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Justice Dept. backs Ohio's effort to purge infrequent voters from rolls

By Charlie Savage

WASHINGTON – The Justice Department has thrown its weight behind Ohio in a high-profile legal fight over the state’s purging of infrequent voters from its election rolls, reversing the federal government’s position under the Obama administration that the practice was unlawful.

The move was the latest in a series of changes the department has made in how it enforces civil rights law under the Trump administration. The dispute centers on an aggressive practice used in Ohio, a crucial swing state in presidential elections, that removes voters who sit out three election cycles and fail to respond to a warning.

Last year, when the state sought to delete several hundred thousand registrations of infrequent voters ahead of the presidential election, civil-liberties groups filed a lawsuit against Ohio’s secretary of state, Jon Husted. After the Obama-era Justice Department filed a friend-of-the-court brief calling the purging practices unlawful, a federal appeals court ordered Ohio to let those people vote.

But, seeking to resume the practice in future elections, Ohio appealed to the Supreme Court. And late Monday, the Trump administration filed a brief arguing that the justices should reverse the appeals court and find that Ohio is within its rights to prune its voter rolls.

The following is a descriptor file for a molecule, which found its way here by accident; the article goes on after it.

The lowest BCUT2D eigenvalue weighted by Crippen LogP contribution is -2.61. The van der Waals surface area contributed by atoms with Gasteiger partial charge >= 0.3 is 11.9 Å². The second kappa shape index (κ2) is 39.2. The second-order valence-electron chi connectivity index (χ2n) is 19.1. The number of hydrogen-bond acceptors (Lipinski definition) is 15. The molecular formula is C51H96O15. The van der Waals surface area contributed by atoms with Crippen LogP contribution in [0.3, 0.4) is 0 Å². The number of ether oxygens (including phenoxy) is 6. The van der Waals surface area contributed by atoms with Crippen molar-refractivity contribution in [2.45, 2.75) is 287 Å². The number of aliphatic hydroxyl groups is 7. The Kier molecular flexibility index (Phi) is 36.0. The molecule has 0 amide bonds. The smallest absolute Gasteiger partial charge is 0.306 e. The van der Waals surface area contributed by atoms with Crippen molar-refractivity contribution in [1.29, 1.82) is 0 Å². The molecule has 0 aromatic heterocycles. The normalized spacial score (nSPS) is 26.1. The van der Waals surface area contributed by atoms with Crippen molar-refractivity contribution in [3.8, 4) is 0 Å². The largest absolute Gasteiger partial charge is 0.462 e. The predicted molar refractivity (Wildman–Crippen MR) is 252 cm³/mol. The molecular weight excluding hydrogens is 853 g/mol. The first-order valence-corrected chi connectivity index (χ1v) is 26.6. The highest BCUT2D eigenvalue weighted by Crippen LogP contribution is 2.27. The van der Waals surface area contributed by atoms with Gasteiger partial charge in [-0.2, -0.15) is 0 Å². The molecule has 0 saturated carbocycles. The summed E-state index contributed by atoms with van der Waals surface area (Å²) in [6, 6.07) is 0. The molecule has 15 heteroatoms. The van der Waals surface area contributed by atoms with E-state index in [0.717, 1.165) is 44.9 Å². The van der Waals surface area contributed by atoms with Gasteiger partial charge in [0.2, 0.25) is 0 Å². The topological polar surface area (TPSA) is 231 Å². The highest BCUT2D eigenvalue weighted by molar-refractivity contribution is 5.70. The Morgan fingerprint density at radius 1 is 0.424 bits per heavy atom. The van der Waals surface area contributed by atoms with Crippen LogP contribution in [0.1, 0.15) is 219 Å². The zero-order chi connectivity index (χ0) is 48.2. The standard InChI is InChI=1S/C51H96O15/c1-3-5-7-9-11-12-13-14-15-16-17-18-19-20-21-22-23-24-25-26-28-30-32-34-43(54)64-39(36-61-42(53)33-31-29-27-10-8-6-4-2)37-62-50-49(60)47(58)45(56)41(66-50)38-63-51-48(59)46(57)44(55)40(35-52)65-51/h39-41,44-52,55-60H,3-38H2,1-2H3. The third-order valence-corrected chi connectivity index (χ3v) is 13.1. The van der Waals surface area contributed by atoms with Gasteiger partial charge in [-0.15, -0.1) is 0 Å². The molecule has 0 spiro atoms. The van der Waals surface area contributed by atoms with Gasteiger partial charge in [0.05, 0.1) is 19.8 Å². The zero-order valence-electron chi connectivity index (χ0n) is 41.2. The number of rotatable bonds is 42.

Justin Levitt, a professor at Loyola Law School, Los Angeles, who was a deputy in the Justice Department’s civil rights division under the Obama administration and worked on the Ohio case, said he disagreed with the new interpretation, while stressing that it was particularly extraordinary for “the solicitor general’s office to switch its own position on what the statute means” in the middle of the case.

“This is not merely a policy change,” he said. “It is a change by the office that has the role in the courts of deciding what the law says on behalf of the federal government.”

Lauren Ehrsam, a Justice Department spokeswoman, said the new position “was supported by the National Voter Registration Act’s text, context and history,” and she stressed that a ruling allowing Ohio’s practice would not force other states to do likewise.

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